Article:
Attendees gathered at the Bloomberg office in New York City to discuss Ceph, deployment/upgrades, upgrades/long-term support, monitoring, testing and billing.

Bloomberg recently hosted an OpenStack Ops Meetup in one of its New York engineering offices on September 3 and 4. The event was well attended with between 40 and 50 attendees, primarily from North America, with a few people even traveling from Japan!

The OpenStack Ops Meetups team was represented by Chris Morgan (Bloomberg), Erik McCormick (Cirrus Seven) and Shintaro Mizuno (NTT). In addition to this core group, other volunteer moderators that lead sessions included Matthew Leonard (Bloomberg), Martin Gehrke (Two Sigma), David Medberry (Red Hat), Elaine Wong-Perry (Verizon), Assaf Muller (Red Hat), David Desrosiers (Canonical), and Conrad Bennett (Verizon) with many others contributing. The official meetups team is rather small, so volunteer moderators make such events come alive and we couldn’t make them happen without all of you, thanks to everyone that helped.

An interesting topic that Bloomberg brought up at this meetup was the concept of expanding the Ceph content. Ceph is a very popular storage choice in production-quality OpenStack deployments, which is shown by the OpenStack user survey and by the fact that Ceph sessions at previous meetups have always been very popular. Bloomberg’s Matthew Leonard suggested to those attending the first Ceph session that we build upon this with more Ceph sessions, and perhaps even launch a separate Ceph operators meetup series in the future. Some of this discussion was captured here. Matthew also lead a group discussion around a deeper technical dive into challenging use cases for Ceph, such as gigantic (multi-petabyte) object stores using Ceph’s RadosGW interface. It’s a relief that we are not the only ones hitting certain technical issues at this scale.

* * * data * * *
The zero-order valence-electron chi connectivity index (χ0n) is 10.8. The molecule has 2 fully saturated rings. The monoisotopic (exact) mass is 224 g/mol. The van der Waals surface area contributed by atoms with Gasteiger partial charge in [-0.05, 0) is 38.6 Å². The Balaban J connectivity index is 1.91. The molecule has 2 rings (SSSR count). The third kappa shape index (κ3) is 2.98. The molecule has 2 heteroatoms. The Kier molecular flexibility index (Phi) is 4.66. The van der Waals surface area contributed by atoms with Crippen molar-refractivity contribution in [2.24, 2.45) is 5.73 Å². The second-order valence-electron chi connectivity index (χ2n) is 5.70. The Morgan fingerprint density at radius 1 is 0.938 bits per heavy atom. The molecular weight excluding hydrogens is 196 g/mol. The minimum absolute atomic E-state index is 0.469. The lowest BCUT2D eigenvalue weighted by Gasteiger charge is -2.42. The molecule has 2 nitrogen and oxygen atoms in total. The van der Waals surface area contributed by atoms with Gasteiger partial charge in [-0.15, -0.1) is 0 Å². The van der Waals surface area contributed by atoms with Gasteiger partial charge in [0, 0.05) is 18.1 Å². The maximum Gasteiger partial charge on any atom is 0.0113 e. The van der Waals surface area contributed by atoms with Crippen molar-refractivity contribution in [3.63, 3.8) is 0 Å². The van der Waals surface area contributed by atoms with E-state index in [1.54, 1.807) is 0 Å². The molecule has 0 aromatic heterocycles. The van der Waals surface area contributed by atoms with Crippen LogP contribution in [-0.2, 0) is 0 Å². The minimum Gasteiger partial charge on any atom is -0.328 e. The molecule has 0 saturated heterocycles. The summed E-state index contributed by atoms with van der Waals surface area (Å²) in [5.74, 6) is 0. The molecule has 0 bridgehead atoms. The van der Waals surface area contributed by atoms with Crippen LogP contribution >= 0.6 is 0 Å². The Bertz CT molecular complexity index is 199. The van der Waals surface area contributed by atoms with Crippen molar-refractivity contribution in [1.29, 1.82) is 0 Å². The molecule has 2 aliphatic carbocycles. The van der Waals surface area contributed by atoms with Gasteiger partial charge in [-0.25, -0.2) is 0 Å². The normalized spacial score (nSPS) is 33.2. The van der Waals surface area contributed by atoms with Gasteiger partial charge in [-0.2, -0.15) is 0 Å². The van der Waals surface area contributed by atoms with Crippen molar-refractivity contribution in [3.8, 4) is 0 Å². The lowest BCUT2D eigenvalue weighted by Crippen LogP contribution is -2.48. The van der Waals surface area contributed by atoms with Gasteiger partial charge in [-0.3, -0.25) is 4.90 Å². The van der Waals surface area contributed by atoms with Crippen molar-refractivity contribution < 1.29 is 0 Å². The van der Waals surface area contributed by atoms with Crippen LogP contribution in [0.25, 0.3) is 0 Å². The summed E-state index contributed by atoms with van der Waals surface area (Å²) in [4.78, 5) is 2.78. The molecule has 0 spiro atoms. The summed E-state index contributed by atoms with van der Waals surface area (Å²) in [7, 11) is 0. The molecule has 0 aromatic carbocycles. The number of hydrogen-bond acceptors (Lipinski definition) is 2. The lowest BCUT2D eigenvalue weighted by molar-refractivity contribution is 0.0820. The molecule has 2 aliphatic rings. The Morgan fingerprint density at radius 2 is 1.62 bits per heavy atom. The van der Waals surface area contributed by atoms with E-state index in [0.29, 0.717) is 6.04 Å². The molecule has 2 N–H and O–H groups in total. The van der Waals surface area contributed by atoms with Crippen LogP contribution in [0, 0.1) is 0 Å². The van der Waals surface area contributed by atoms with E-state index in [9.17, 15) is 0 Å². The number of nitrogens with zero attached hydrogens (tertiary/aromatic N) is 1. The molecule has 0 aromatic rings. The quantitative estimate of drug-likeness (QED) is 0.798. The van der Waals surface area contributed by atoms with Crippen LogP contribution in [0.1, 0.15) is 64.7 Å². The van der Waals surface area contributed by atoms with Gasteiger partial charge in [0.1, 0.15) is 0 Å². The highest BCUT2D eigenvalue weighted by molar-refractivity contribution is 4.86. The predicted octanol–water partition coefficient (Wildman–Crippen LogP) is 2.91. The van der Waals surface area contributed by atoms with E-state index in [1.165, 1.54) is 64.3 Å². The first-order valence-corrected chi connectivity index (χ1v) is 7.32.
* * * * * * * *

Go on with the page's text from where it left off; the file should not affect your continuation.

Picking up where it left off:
Response from the Ceph users at the meetup was positive and we will seek to expand Ceph content at the next event.

Other evergreen topics for OpenStack operators include deployment/upgrades, upgrades/long-term support, monitoring, testing and billing. These all saw some spirited debate and exchanging of experience. The meetups team also shared some things that the ops community can point to as positive changes we have achieved, such as the policy changes allowing longer retention of older OpenStack documentation and maintenance branches.

To make the event a bit more fun, the meetups team always includes lightning talks at the end of each day. Day 1 saw an “arch show and tell” where those who were willing grabbed a microphone and talked about the specific architecture of their cloud. The variety of OpenStack architectures, use cases, market segments is astonishing.

On day 2, many of the most noteworthy sessions were again moderated by volunteers. Assaf Muller from Red Hat lead an OpenStack networking state of the union discussion, with a certain amount of RDO focus, although not exclusively. Later on Martin Gehrke from Two Sigma ran a double session covering choosing appropriate workloads for your cloud, and then one on reducing OpenStack toil.

As a slight change of pace, David Desrosiers demonstrated a lightning fast developer build of OpenStack using Canonical’s nifty “microstack” snap install of an all-in-one OpenStack instance, although our guest wifi picked this exact moment to pitch a fit – sorry David!

The final technical session of the event was another lightning talk, this time asking the guests to recount their best “ops war stories”. The organizers strongly encouraged everyone to participate, and later on revealed why – we arranged for a lighthearted scoring system and eventually awarded a winner (chosen by the attendees). There were even some nominal prizes! David Medberry moderated this session and it was a fun way to finish off the event.

The overall winner was Julia Kreger from Red Hat, who shared with us a story about “it must be a volume knob?” – it seems letting visitors near the power controls in the data center isn’t a great idea? Well, let’s just say it’s probably best if you try and hear Julia tell it in person!

The above gives just a brief flavor of the event and sorry for those sessions and moderators I didn’t mention. The next OpenStack Ops Meetup is expected to be somewhere in Europe in the first quarter of 2020.

Cover Photo courtesy of David Medberry